After Merck-Cubist Merger, Is Tetraphase Pharmaceuticals Inc (NASDAQ:TTPH) In The Pipeline To Be Acquired? Print E-mail
By Marilyn Mullen   
Monday, 15 December 2014 13:42

Shares of Tetraphase Pharmaceuticals Inc. (NASDAQ:TTPH) have gained almost 40% in the past one month and had reached an all time high of $32.93 On December 10, 2014. The stock has been outperforming the broader market on the buyout buzz. 

 

After the announcement of takeover of its competitor Cubist Pharmaceuticals Inc by Merck & Co. Inc., there are predictions that the antibiotic drug-maker Tetraphase Pharmaceuticals Inc may put itself up for sale. The Merck-Cubist merger has led the investors to believe that pharmaceutical giants may be looking to add bacteria-resistant drugs to their portfolios, and Tetraphase could make a good option.

 

Tetraphase is a developmental-stage company focused on antibiotics for the treatment of diseases caused by multi-drug resistance (MDR), similar to Cubist’s portfolio. MDR refers to a condition where infections do not respond to generally used medications as the viruses, bacteria, and other organisms that cause those infections evolve and become resistant to the drugs. These organisms are often referred to as superbugs.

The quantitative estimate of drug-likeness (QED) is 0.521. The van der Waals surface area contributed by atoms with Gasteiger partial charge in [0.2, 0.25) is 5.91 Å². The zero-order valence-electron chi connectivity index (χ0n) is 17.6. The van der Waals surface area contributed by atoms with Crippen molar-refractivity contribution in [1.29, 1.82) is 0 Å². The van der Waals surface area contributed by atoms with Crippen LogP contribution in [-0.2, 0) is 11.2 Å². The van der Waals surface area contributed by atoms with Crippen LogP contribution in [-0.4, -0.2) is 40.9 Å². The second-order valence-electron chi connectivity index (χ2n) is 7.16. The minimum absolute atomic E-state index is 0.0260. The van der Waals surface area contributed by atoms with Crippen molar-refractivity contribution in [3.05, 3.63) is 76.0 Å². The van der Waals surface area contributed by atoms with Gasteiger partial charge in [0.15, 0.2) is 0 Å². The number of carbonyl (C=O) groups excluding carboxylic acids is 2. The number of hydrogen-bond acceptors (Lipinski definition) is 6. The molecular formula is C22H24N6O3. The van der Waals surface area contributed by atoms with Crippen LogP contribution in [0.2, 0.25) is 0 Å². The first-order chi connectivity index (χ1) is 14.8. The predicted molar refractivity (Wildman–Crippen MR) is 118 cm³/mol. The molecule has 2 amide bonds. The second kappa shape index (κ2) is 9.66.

So far, this segment has been neglected by the large pharmaceuticals due to lesser scope for high profit margins, as is the case for other rare diseases or deadly conditions. However, over time, the incidence of MDRs as well as associated costs is believed to be on a rise due to doctors overprescribing antibiotics. In 2013, the US Centers for Disease Control and Prevention estimated that two million people in the US develop MDR infections annually, leading to 23,000 deaths each year. Hence, as the market gets lucrative, companies with antibiotics for MDR infections seem to be becoming attractive targets for larger players.

 

The Massachusetts-based company released positive results for the first stage of the Phase III study for the cUTI indication in September, where Eravacycline showed greater efficacy compared to Johnson & Johnson’s oral antibiotic Levaquin, the commonly prescribed drug for the disease.




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